1) My first post.
I started this blog as a record for myself only. I was trying to make soil from compost and other materials in order to get something to grow on this acre of rocky lava we call a`a.

2) The post I enjoyed writing the most.
The reason I enjoyed this post is that it is about a special family event I wasn’t able to attend. My first granddaughter got married in October on the mainland and I couldn’t get away from teaching to fly over. Also, I didn’t take the pictures, but it showed several of my children and grandchildren. Needless to say, I shed a few happy tears as I put it together in a post.

3) A post which had a great discussion
I’ve written about lilikoi (Passion fruit) several times and each post brings more discussion than anything else I write about. Mainland readers probably don’t have a clue what lilikoi is, so it’s mostly Hawaii residents who get into great discussions about this fruit with an unusual flavor.

4) A post on someone else’s blog I wish I’d written.
My brother writes a blog that is way more popular than mine, and he tells of great things to do in and around the Tampa Bay/St. Petersburg area. Like me, he writes about his travels. He and I had just been to England, and we both loved London. I absolutely love this post he did all in black and white photography. It gave me an entirely new perspective to London.

5) My most helpful post.
This post was about a little book that has guided my life and the lives of others over and over. If you are looking for a way to set goals and objectives for the next year, this is the book that will help you.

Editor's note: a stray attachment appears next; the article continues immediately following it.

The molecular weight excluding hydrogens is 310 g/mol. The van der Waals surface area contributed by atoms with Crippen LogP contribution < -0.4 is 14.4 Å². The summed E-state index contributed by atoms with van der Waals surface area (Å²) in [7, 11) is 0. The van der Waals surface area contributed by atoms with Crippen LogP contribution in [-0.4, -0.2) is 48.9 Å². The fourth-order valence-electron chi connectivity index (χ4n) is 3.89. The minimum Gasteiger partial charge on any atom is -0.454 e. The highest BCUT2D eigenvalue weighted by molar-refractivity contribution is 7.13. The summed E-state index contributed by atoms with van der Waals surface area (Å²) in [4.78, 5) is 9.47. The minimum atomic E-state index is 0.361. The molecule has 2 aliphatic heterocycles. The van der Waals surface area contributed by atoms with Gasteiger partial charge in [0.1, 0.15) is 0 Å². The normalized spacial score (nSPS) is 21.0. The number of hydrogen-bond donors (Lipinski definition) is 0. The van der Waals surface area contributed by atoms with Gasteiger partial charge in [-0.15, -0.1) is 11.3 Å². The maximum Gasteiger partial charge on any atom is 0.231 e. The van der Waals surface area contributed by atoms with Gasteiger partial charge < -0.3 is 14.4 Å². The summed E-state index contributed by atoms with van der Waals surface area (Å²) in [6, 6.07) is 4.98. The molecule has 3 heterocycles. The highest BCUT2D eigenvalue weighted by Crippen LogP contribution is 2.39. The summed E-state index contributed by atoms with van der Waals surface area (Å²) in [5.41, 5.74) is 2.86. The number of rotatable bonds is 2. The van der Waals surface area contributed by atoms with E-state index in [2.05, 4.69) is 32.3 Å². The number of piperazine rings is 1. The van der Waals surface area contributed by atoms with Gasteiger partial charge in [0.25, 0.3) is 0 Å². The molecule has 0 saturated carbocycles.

6) A post with a title I am proud of.
I think the reason I’m most proud of this title is because it represents several decades of waiting to have my book of the same name published. It is about a book I used in my psychology practice and with students. It can also be a self-help book by exploring some hidden meanings in your life.

7) A post that I wish more people had read.
This was posted to honor AIDS Day, and invites us to look at our lives and how we respond to unexpected events in our lives. AIDS awareness is growing, but still not enough.

It took me a while to decide on each of these categories. There are so many posts that would fit into each category. After looking at these seven posts, I get a good sense of where my pleasures reside in writing this blog. My topics have evolved quite a bit over the past two years, and on an unconscious level, I think I have been going in the direction that most suits me best.

I hope you are finding these rambling posts helpful when you garden or cook or travel or reflect on life.

A hui hou!

Aloha!

Feral Fables, my newly published e-book, will be available for a special promotional price of $2.99 until August 1, 2010. Go here to to buy or sample Feral Fables. Use the promotional code “SL25S” (not case sensitive) at checkout.
Mahalo! (Thank you!)

Lilikoi Butter Revisited

 

I am fascinated by the fact that my website statistics show “lilikoi butter” as tops in the list of the search words that bring people to my site. It’s been a year since I wrote about making lilikoi butter and I still get requests for more information.

After my first post on that topic, I received an offer from Alexis and Chris of Coastview Aquaponics to come get the last of their wild lilikoi. I wrote about that visit here. I juiced it all up and froze it to save for a later date.

This past week, I finally got around to thawing it out and making lilikoi butter again. I doubled the recipe shown here and ended up with 15 half-pint jars of lilikoi butter. In reading over the original recipe I posted, I realized that I left out the final process. I’ve added it below.

 

Lilikoi Butter

4 eggs
4 cups sugar (I used a little less and mixed it with Splenda)
1 pound unsalted butter
1 ¾ cup lilikoi juice

Mix juice, sugar, butter in a large pan. Heat until butter is melted. Beat the eggs together in a separate bowl and temper by drizzling a little of the hot liquid into the beaten eggs so they don’t scramble on you. Keep stirring and when the egg mixture is about the same temperature as the hot liquid, pour it into the pan with the juice, butter and sugar.

Bring to a rolling boil, then down to a slow rolling simmer for about half an hour. This will thicken as it cooks. (See picture above.)